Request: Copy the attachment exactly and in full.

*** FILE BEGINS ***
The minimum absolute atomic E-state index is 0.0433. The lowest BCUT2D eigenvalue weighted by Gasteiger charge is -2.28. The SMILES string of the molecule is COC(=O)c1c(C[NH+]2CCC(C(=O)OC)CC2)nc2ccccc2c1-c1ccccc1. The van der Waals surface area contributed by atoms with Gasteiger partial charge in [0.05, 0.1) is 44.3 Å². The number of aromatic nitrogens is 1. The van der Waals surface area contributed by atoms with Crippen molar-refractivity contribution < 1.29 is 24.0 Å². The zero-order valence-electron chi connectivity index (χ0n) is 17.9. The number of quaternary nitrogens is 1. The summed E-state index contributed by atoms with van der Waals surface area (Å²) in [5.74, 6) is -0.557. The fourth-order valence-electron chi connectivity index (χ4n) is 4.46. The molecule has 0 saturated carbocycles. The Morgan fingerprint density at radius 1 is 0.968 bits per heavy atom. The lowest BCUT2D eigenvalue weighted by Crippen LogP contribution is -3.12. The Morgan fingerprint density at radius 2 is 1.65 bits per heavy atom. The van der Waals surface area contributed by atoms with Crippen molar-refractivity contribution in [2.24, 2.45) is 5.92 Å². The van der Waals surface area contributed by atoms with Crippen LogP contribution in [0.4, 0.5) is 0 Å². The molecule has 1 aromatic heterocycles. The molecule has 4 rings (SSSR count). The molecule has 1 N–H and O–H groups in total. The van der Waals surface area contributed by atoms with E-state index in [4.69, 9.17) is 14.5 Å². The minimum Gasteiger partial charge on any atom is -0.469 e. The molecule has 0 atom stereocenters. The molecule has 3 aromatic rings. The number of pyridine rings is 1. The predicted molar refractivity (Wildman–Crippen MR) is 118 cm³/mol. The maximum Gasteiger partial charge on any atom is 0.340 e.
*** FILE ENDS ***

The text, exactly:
The minimum absolute atomic E-state index is 0.0433. The lowest BCUT2D eigenvalue weighted by Gasteiger charge is -2.28. The SMILES string of the molecule is COC(=O)c1c(C[NH+]2CCC(C(=O)OC)CC2)nc2ccccc2c1-c1ccccc1. The van der Waals surface area contributed by atoms with Gasteiger partial charge in [0.05, 0.1) is 44.3 Å². The number of aromatic nitrogens is 1. The van der Waals surface area contributed by atoms with Crippen molar-refractivity contribution < 1.29 is 24.0 Å². The zero-order valence-electron chi connectivity index (χ0n) is 17.9. The number of quaternary nitrogens is 1. The summed E-state index contributed by atoms with van der Waals surface area (Å²) in [5.74, 6) is -0.557. The fourth-order valence-electron chi connectivity index (χ4n) is 4.46. The molecule has 0 saturated carbocycles. The Morgan fingerprint density at radius 1 is 0.968 bits per heavy atom. The lowest BCUT2D eigenvalue weighted by Crippen LogP contribution is -3.12. The Morgan fingerprint density at radius 2 is 1.65 bits per heavy atom. The van der Waals surface area contributed by atoms with Crippen molar-refractivity contribution in [2.24, 2.45) is 5.92 Å². The van der Waals surface area contributed by atoms with Crippen LogP contribution in [0.4, 0.5) is 0 Å². The molecule has 1 aromatic heterocycles. The molecule has 4 rings (SSSR count). The molecule has 1 N–H and O–H groups in total. The van der Waals surface area contributed by atoms with E-state index in [4.69, 9.17) is 14.5 Å². The minimum Gasteiger partial charge on any atom is -0.469 e. The molecule has 0 atom stereocenters. The molecule has 3 aromatic rings. The number of pyridine rings is 1. The predicted molar refractivity (Wildman–Crippen MR) is 118 cm³/mol. The maximum Gasteiger partial charge on any atom is 0.340 e.